Jacobs: Not all surgeons created equal
Results of surgery vary depending on who’s holding the knife

Dr. Danny O. Jacobs has expressed what many doctors already know and what many patients may have feared: Not all surgeons are the same.

In his editorial “Cut Well, Sew Well, Do Well?” published this week in the New England Journal of Medicine, the University of Texas Medical Branch provost and dean of the School of Medicine wrote that the high standards of surgical procedure are universally taught in medical school but do not always translate to the operating room.

Jacobs commented on a study, led by Dr. John D. Birkmeyer of the Michigan Bariatric Surgery Collaborative, in which surgeons voluntarily submitted videos of themselves performing laparoscopic gastric bypass. Other surgeons anonymously evaluated these videos for technical proficiency on a scale of 1 to 5.

The bottom 25 percent of those who were evaluated had dramatically higher complication rates, higher mortality rates, longer operations, higher rates of readmission, and higher rates of reoperation compared to the top-ranked quartile.

The findings “strongly suggest that the skill of fully trained, practicing surgeons does influence outcomes,” wrote Jacobs.

Novice surgeons are trained to have sufficient skill, knowledge and judgment so that, through practice, any differences in ability will be standardized.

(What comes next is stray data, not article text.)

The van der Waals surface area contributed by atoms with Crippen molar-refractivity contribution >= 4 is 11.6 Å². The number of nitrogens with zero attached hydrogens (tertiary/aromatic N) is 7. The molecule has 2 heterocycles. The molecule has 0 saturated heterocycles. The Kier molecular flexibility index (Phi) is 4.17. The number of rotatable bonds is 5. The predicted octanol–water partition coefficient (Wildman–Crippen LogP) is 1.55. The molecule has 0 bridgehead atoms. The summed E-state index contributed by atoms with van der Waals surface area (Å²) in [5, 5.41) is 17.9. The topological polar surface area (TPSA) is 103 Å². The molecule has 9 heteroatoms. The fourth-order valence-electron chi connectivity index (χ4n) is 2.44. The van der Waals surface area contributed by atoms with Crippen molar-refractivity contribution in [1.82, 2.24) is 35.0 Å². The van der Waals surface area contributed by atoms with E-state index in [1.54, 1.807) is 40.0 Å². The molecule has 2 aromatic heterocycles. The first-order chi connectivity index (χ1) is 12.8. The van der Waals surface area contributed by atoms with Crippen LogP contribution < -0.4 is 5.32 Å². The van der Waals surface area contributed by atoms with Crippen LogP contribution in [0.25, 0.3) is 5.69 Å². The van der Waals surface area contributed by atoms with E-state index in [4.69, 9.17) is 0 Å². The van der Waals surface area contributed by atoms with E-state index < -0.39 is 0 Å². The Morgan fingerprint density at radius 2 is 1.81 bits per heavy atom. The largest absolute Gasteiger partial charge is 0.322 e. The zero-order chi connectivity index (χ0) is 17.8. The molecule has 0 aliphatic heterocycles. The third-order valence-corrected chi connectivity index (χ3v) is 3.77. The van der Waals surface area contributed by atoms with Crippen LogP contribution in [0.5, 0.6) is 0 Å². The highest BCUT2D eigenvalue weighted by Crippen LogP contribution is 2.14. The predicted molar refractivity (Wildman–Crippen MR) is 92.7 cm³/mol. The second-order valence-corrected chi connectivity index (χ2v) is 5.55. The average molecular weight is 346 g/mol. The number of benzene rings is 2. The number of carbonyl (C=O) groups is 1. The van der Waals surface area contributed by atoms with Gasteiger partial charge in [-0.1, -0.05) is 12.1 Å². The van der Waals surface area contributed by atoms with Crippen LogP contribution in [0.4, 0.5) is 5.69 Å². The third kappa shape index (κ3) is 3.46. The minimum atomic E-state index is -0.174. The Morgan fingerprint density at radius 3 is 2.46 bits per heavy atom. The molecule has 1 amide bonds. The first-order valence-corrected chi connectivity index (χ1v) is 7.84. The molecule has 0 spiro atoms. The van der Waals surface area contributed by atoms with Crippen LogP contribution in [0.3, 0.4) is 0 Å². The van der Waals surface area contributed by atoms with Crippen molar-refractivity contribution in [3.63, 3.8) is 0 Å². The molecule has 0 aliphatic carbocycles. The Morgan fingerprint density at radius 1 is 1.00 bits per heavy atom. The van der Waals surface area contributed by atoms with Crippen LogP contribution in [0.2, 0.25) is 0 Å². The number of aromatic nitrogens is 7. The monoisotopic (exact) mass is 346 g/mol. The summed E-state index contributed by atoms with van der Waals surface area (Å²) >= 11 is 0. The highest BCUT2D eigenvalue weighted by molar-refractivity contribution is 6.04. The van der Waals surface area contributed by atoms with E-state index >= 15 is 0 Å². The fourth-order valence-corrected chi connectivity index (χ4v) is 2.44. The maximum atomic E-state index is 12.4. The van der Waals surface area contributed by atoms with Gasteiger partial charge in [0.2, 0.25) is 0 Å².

Yet some surgeons are routinely sought out by patients and esteemed by peers more than others. Jacobs asks, “Why should this be?” Is it technical skill? Then why were there no significant differences in the rate of perforation? Is it case volume? Judgment?

“Regardless, to do the very best for patients, surgeons should enhance their operative effectiveness by any means necessary,” Jacobs wrote. “The background, training, experience, thought processes and technical maneuverings of the best surgeons should be understood and replicated wherever possible with consideration of the influence of the surgical team, hospital, and environmental factors.”

With 691,000 physicians and surgeons practicing as of the 2010 census, and an expected 168,300 more by 2020, the quality of surgeons’ skill and knowledge will certainly continue to be an important issue to researchers and patients.